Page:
Area residents who typically receive the Philadelphia Inquirer on their driveways on Sundays were left without one this week.
A reported cyberattack left print readers without the newspaper as the cyberattack impacted the company’s ability to print the edition.
The newspaper stated the incident was the most substantial disruption in print in 27 years.
The Philadelphia Inquirer continued to publish online throughout the weekend.
Inquirer publisher Lisa Hughes, in response to inquiries from the paper’s newsroom, expressed gratitude for the public’s patience and understanding during this challenging time. However, she was unable to provide an exact timeline for full restoration of the newspaper’s systems, according to the Associated Press.
The cyberattack came to light late last week, but employees discovered the impact to publication on Saturday morning that the newspaper’s content management system was malfunctioning. Hughes revealed that upon detecting anomalous activity on select computer systems, immediate measures were taken to take those systems offline, according to The Philadelphia Inquirer.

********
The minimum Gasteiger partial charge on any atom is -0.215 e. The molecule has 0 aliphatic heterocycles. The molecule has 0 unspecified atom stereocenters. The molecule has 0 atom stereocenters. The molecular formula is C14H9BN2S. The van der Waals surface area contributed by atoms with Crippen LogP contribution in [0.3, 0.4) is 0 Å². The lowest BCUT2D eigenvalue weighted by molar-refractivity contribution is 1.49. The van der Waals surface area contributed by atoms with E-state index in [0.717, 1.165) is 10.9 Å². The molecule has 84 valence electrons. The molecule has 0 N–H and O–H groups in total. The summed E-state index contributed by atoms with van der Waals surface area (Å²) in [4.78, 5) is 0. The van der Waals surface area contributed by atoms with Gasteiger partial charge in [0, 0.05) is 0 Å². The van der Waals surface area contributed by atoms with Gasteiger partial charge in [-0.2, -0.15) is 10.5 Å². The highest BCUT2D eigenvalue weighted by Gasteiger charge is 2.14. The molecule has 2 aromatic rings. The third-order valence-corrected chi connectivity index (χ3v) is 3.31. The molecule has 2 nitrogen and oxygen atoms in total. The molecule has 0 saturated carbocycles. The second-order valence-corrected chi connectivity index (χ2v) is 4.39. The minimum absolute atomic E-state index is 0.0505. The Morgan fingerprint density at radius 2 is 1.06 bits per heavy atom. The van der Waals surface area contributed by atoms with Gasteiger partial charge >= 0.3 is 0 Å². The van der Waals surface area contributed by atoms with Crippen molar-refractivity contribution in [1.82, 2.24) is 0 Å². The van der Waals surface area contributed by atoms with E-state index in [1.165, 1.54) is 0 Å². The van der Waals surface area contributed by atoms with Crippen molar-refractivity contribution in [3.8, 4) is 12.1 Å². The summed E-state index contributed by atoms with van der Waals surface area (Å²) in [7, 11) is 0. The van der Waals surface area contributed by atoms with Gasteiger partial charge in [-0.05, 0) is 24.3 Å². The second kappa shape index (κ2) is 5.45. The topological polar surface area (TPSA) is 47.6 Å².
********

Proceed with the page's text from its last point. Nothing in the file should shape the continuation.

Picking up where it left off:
The last major disruption to print operations happened during a massive blizzard in January 1996.
The timing of the incident is noteworthy as it occurred just ahead of a mayoral primary election scheduled for Tuesday. The newspaper will continue to report on the high-profile election.
To mitigate the effects of the cyberattack, The Philadelphia Inquirer employees have been prohibited from using the offices until at least Tuesday, reports said.
The FBI is reported to be working with the newspaper to investigate the cyberattack.
The newspaper, which is owned by the nonprofit Lenfest Institute, said they print 265,000 copies on Sundays.